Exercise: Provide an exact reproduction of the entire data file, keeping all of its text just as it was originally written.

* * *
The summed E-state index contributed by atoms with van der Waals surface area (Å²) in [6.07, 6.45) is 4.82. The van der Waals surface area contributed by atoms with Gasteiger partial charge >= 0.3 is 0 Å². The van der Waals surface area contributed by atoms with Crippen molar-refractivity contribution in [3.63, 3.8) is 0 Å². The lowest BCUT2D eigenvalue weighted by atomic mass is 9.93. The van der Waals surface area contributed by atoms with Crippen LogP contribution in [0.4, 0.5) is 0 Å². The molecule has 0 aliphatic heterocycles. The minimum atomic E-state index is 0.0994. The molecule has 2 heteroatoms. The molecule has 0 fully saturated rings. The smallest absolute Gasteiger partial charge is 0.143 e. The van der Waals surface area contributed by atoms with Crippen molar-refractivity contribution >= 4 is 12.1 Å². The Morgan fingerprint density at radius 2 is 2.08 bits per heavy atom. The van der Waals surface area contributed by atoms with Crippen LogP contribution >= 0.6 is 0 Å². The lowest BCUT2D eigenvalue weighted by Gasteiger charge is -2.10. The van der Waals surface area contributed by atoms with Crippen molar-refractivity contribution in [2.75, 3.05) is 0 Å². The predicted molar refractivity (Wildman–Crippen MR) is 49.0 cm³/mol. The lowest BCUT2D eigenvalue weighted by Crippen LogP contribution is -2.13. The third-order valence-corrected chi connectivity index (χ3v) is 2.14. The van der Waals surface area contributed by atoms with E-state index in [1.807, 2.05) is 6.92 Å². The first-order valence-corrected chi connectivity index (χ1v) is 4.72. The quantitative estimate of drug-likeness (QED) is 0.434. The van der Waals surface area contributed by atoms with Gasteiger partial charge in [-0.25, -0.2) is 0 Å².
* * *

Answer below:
The summed E-state index contributed by atoms with van der Waals surface area (Å²) in [6.07, 6.45) is 4.82. The van der Waals surface area contributed by atoms with Gasteiger partial charge >= 0.3 is 0 Å². The van der Waals surface area contributed by atoms with Crippen molar-refractivity contribution in [3.63, 3.8) is 0 Å². The lowest BCUT2D eigenvalue weighted by atomic mass is 9.93. The van der Waals surface area contributed by atoms with Crippen LogP contribution in [0.4, 0.5) is 0 Å². The molecule has 0 aliphatic heterocycles. The minimum atomic E-state index is 0.0994. The molecule has 2 heteroatoms. The molecule has 0 fully saturated rings. The smallest absolute Gasteiger partial charge is 0.143 e. The van der Waals surface area contributed by atoms with Crippen molar-refractivity contribution >= 4 is 12.1 Å². The Morgan fingerprint density at radius 2 is 2.08 bits per heavy atom. The van der Waals surface area contributed by atoms with Crippen LogP contribution >= 0.6 is 0 Å². The lowest BCUT2D eigenvalue weighted by Gasteiger charge is -2.10. The van der Waals surface area contributed by atoms with Crippen molar-refractivity contribution in [2.75, 3.05) is 0 Å². The predicted molar refractivity (Wildman–Crippen MR) is 49.0 cm³/mol. The lowest BCUT2D eigenvalue weighted by Crippen LogP contribution is -2.13. The third-order valence-corrected chi connectivity index (χ3v) is 2.14. The van der Waals surface area contributed by atoms with E-state index in [1.807, 2.05) is 6.92 Å². The first-order valence-corrected chi connectivity index (χ1v) is 4.72. The quantitative estimate of drug-likeness (QED) is 0.434. The van der Waals surface area contributed by atoms with Gasteiger partial charge in [-0.25, -0.2) is 0 Å².